For a runner, being diagnosed with diabetes can seem like the end of the world but it needn’t stop you from achieving your goals whether that's a 5k or an ultra. Pre-planning along with blood sugar management and plenty of determination means anything is possible.
Diabetes is a chronic condition that causes high blood sugar levels due to problems with insulin. There are two forms of diabetes - Type 1 where the body is unable to produce insulin and needs daily injections or a regular supply via an insulin pump: Type 2 in which the body doesn’t produce sufficient insulin or becomes resistant to insulin requiring the person to keep their blood sugar levels under control.
Diabetics are encouraged to eat healthily and take regular exercise, and running is one of the best ways of controlling this condition while improving health and wellbeing. It is important to carry diabetic ID, glucose tablets and a meter when out on a training run or during a race and pay particular attention to your hydration and nutrition.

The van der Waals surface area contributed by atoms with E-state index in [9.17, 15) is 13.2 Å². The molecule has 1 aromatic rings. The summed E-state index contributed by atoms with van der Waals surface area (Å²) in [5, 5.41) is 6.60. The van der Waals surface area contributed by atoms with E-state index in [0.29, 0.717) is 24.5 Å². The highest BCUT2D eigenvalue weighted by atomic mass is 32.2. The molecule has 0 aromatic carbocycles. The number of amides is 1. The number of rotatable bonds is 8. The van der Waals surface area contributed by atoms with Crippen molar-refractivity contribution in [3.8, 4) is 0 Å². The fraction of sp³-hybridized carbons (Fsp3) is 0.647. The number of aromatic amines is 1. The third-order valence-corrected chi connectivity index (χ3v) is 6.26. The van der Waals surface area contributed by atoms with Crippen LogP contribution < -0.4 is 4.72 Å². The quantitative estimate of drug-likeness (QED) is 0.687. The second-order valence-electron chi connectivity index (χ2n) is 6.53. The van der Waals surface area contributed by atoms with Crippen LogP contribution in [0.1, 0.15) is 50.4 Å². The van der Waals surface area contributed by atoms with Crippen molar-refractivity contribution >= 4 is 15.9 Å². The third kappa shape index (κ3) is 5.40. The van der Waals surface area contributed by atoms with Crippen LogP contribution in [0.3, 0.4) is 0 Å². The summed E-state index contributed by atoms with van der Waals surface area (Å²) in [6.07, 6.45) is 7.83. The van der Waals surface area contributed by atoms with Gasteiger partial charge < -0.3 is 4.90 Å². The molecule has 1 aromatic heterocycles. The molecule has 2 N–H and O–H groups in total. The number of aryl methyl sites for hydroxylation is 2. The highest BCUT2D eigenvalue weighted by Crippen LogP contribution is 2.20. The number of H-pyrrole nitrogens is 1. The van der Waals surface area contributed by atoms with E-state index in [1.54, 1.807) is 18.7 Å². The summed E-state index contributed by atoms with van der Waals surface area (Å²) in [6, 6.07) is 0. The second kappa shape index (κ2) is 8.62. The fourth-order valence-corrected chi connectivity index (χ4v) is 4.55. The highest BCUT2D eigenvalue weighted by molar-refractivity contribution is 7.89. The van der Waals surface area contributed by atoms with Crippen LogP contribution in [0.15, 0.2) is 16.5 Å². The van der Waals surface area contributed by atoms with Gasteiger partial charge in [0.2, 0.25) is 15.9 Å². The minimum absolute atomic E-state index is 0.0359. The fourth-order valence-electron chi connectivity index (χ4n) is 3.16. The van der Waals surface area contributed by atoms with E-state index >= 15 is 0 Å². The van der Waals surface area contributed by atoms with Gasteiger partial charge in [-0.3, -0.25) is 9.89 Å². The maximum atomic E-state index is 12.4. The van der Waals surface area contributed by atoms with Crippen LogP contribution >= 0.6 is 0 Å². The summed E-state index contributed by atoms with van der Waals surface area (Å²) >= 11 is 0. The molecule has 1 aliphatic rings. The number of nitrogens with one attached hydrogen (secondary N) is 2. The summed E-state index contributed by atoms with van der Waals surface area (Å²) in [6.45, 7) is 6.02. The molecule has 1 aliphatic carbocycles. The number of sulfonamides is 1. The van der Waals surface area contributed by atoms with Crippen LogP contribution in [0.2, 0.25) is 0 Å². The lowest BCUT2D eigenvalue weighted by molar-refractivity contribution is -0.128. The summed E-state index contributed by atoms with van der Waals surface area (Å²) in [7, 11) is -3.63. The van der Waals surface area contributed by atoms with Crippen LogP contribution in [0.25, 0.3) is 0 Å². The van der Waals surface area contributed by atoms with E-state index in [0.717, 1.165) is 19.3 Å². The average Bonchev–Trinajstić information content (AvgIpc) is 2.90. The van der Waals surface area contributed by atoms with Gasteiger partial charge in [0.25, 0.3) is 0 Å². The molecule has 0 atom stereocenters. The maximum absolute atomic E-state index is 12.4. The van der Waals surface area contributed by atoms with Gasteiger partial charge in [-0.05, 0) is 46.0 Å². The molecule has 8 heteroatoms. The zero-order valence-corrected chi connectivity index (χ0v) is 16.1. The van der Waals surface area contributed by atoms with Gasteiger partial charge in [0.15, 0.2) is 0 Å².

This all poses an extra challenge to the ultra runner who already has the distance, terrain, weather, kit choice and fuelling/hydration to consider without the added complication of their blood sugar. However, it wasn’t an obstacle for 16 runners with Type 1 diabetes who took on the Lakes in a Day 50 mile ultra, organised by Open Adventure earlier in October. Race director James Thurlow, also a Type 1 diabetic, was immensely proud of these entrants who were the largest field with this condition in an ultramarathon.
Whether you are running an ultra, a race on behalf of a charity such as Diabetes UK or your local parkrun, have a plan and follow your passion.